Hunger in Africa Due to Russia-Ukraine War
When two of the world’s largest grain producers are at war, the consequences are felt at dinner tables around the world. Nowhere has that been more evident than in Africa.
The coronavirus pandemic and a drought in South America strained global agricultural markets. Then as Russia invaded Ukraine, food prices skyrocketed. Last month, the U.N. Food and Agriculture Organization’s food price index reached a record high.
At least 14 African countries import half of their wheat from Russia and Ukraine, according to the F.A.O. Eritrea depends on them entirely for its wheat. East Africa has been worst hit as drought and local conflict have disrupted farming. In Somalia, which relies on Russia and Ukraine for more than 90 percent of its wheat, the war affected Eid celebrations — even samosas became unaffordable.
“What became evident to me during my trip is that the drought, pandemic-related supply disruptions and now the war in Ukraine have created and exacerbated a full-blown food crisis in Somalia — and in many countries across East Africa,” said Abdi Latif Dahir, The Times’s East Africa correspondent, who spent two weeks reporting from Somalia.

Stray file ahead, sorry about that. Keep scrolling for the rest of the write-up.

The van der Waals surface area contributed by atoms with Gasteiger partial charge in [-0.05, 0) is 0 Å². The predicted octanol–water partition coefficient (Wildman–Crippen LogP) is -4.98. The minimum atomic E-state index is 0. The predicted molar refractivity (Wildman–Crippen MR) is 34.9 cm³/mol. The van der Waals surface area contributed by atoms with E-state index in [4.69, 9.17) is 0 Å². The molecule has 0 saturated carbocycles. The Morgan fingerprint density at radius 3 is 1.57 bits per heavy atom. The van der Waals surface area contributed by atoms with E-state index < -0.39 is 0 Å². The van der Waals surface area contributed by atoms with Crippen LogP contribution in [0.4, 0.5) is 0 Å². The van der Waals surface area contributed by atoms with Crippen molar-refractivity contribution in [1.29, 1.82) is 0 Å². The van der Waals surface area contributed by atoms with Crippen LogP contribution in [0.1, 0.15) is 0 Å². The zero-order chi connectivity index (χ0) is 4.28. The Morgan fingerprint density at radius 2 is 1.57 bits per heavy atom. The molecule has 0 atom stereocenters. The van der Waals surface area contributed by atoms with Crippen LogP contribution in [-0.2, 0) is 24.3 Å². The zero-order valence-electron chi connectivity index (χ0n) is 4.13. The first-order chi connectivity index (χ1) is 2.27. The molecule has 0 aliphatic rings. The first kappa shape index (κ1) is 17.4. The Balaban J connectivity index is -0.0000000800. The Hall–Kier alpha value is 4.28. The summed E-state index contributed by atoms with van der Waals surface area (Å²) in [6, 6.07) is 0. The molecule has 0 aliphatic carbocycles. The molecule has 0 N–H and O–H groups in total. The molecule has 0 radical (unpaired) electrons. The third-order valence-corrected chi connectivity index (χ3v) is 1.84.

“Any price increases globally, no matter how marginal to some communities they may seem, they hurt the poor countries the most because in their spending, the biggest share goes to food,” said Wandile Sihlobo, an agricultural economist at Stellenbosch University in South Africa. “Yes, we can talk about the challenges that Africa faces, but the important question is, What is Africa doing about this?”
The F.A.O. warned that the number of people facing a food crisis in West and Central Africa could quadruple — to 41 million this year from 10.7 million before the pandemic. Flooding and drought in parts of southern Africa are also a concern